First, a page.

Mayor Frank Melton abruptly called the Jackson Free Press last week to correct what he thought was misreporting in the paper, in a July 25 story about a camp for boys that he organized. "You know I don't read your paper," he said, "but someone told me that you reported that the city paid for the camp. It didn't cost the taxpayers. I paid all costs out of my pocket."
Melton said he paid for all the food for the five days of the camp at the Sophia Sutton Mission near Prentiss, and then on the sixth day he brought the 51 young men back to his Jackson home for a barbecue. He paid for that, too. Then, he put the young men to work picking up trash around the city, which cost him a total of $4,170, also out of his pocket.
The mayor explained that because some of the young men were under 15, federal labor law does not allow the city to pay them to work because they are not "big enough." Thus, he explained, he had to pay them out of his pocket to pick up trash in the city.
When told that the JFP had not reported that the city had funded the camp, but had said that city staff had assisted with it, Melton said: "That is correct." He said that he had five adults at the camp with him. Two of them are city employees—Anthony ("Danky") Staffney and Marlon ("Mickey") Warner, both on the Parks and Recreation payroll.
Both Staffney and Warner have served time for felonies: Staffney for possession of crack with intent to distribute and Warner for cocaine possession. Staffney and Marlon Warner's brother, Maurice, were acquitted along with Vidal Sullivan in 2006 for the 2003 murder of Carey Bias, a murder that Melton has called a Wood Street Players action.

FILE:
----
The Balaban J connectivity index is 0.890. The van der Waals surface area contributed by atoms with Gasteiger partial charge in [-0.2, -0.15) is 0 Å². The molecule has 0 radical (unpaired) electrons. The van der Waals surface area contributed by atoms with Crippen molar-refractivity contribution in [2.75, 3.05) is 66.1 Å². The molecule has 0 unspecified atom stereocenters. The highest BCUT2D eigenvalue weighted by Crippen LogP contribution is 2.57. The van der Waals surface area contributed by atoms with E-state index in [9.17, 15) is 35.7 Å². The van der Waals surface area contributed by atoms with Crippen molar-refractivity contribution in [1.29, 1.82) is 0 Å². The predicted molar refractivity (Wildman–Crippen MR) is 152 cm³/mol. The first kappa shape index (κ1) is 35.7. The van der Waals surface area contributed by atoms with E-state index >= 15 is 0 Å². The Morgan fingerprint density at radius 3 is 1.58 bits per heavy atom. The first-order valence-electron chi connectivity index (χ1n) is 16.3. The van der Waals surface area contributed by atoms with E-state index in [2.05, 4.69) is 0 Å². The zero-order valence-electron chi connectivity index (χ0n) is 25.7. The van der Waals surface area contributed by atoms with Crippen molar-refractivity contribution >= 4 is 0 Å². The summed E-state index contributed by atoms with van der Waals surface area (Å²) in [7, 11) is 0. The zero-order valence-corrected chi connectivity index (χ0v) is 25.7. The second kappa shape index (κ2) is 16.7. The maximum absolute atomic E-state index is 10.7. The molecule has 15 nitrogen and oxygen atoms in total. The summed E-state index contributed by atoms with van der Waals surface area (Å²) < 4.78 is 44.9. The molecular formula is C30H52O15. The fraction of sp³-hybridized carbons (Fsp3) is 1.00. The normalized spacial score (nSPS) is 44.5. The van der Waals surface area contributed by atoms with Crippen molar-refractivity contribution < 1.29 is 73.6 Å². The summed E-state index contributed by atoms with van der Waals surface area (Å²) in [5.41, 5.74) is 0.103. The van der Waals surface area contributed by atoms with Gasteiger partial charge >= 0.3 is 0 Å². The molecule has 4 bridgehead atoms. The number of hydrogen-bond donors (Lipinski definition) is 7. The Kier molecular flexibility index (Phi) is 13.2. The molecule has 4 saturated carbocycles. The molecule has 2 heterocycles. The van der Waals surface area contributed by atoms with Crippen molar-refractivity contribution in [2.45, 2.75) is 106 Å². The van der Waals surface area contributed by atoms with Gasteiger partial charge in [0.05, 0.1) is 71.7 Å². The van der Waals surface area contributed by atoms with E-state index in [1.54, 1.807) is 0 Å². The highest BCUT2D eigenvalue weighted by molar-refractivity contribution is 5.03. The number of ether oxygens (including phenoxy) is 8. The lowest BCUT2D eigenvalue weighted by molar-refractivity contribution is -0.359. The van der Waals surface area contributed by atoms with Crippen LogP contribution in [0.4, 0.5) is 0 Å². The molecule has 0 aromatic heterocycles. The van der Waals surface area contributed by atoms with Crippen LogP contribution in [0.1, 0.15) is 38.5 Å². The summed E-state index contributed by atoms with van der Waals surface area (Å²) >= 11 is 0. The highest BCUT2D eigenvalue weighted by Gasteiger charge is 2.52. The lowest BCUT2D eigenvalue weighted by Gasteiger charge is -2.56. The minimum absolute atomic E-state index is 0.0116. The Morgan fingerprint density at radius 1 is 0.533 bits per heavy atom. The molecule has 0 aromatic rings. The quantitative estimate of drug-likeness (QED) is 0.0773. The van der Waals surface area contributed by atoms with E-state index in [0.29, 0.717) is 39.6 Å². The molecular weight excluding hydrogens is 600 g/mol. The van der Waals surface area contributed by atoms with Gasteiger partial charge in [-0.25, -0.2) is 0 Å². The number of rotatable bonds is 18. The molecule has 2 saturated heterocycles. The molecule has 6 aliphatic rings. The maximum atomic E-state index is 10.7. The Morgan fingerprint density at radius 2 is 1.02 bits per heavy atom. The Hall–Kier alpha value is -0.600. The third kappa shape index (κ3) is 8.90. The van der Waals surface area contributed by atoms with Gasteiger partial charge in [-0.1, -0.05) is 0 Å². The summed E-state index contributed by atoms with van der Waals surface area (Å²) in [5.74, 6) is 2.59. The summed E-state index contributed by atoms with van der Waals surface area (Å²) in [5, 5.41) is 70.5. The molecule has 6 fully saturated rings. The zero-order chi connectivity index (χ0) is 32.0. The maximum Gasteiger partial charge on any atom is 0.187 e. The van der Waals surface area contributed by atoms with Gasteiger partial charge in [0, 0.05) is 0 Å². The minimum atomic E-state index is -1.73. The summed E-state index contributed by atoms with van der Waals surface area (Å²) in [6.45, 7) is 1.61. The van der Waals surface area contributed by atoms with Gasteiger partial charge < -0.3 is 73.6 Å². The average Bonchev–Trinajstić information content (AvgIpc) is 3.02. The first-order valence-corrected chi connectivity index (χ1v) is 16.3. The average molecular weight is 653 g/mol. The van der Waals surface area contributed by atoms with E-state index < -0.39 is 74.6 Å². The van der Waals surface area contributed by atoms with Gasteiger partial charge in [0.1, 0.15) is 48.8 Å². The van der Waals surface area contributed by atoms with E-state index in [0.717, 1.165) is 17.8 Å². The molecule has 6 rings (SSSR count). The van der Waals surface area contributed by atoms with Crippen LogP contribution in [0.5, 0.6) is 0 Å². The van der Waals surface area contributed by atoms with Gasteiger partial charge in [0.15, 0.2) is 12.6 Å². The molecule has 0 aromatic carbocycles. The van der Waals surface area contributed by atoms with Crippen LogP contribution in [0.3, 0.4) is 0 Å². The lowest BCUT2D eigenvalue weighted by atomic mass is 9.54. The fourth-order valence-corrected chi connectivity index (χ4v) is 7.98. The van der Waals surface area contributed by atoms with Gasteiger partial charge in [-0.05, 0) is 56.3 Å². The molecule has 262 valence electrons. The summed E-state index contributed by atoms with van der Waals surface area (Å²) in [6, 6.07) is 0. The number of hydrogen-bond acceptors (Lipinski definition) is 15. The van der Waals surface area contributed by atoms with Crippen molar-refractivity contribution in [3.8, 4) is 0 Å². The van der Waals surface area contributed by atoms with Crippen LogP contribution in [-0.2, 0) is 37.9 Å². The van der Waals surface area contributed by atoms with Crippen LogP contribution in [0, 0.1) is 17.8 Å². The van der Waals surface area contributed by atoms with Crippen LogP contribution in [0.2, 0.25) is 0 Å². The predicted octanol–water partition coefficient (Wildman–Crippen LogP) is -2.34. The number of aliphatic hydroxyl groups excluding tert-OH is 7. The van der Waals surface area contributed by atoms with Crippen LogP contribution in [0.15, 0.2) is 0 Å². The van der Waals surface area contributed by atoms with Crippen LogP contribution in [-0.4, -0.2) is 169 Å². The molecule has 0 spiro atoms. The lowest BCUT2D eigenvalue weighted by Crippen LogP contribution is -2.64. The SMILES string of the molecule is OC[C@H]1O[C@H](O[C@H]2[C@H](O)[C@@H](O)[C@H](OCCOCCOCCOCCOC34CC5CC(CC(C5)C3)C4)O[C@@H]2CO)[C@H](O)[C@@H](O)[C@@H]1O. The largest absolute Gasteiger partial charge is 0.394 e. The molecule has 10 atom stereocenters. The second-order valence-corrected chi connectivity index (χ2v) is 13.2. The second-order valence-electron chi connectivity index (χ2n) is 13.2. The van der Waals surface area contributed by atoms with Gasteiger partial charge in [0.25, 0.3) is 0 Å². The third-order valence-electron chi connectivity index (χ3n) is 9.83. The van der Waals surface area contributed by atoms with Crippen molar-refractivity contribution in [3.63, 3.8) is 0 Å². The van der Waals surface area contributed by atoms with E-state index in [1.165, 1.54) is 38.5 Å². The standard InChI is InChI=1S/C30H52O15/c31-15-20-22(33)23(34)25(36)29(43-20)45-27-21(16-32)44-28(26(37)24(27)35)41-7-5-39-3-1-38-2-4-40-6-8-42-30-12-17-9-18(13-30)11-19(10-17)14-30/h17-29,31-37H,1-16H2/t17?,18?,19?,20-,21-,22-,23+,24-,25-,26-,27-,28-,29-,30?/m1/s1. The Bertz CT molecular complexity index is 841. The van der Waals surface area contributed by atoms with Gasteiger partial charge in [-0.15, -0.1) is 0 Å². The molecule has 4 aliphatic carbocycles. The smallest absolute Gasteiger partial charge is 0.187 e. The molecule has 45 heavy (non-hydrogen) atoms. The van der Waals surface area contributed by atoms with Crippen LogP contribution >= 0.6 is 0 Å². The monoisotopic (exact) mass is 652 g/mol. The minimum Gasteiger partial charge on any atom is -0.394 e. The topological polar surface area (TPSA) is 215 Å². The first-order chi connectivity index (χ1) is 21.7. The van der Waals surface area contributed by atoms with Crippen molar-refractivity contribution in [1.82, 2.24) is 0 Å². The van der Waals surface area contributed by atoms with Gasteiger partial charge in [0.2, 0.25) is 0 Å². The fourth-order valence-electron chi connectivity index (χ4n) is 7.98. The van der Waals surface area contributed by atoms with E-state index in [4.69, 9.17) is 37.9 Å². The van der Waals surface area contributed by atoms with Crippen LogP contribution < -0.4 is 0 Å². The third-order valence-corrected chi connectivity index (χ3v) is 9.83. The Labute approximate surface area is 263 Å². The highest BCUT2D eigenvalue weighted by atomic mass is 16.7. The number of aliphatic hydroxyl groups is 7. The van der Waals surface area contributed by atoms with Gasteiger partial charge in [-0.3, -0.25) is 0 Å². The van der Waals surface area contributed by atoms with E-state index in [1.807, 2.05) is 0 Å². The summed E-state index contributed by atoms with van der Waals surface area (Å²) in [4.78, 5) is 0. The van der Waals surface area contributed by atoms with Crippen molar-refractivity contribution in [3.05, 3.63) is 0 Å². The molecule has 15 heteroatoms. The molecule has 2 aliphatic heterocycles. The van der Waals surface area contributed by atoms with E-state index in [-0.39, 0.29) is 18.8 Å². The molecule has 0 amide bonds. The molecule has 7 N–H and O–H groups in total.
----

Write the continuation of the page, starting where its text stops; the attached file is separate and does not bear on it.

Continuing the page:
Albert "Batman" Donelson was acquitted for the murder of Aaron Crockett after the district attorney was forced to drop a prime witness provided by Melton—Christopher Walker—because Walker was living in Melton's home and carrying a Frank E. Melton credit card. Donelson has denied prosecutors' claim that the Wood Street Players is a violent crime organization, and Walker later appeared with Melton at a press conference to accuse District Attorney Faye Peterson of corruption and of "f*cking" a now-deceased bail bondsman.
Melton has been close to the Warners, Staffney and his late brother Joseph since he mentored them as young men. Joseph Staffney attended a similar camp for young gang members that Melton held in Texas in the '80s, according to old news reports. He later died in an unsolved shooting in Jackson.
Anthony Staffney went to work for Melton in 2006 weeks after his acquittal and frequents the mayor's home at 2 Carter's Grove. His attorney in the Bias murder case was Robert Smith, who also defended Donelson's co-defendant James Benton in the Crockett case and represented bodyguard Marcus Wright in the Ridgeway Street trial and Melton mentee Michael Taylor for armed robbery. Smith is running for district attorney.
Staffney sat in on an interview with the JFP in Melton's City Hall office in April 2006. Melton said of him then: "His name is Anthony Staffney. That is the first child that I ever met in my life here in Jackson."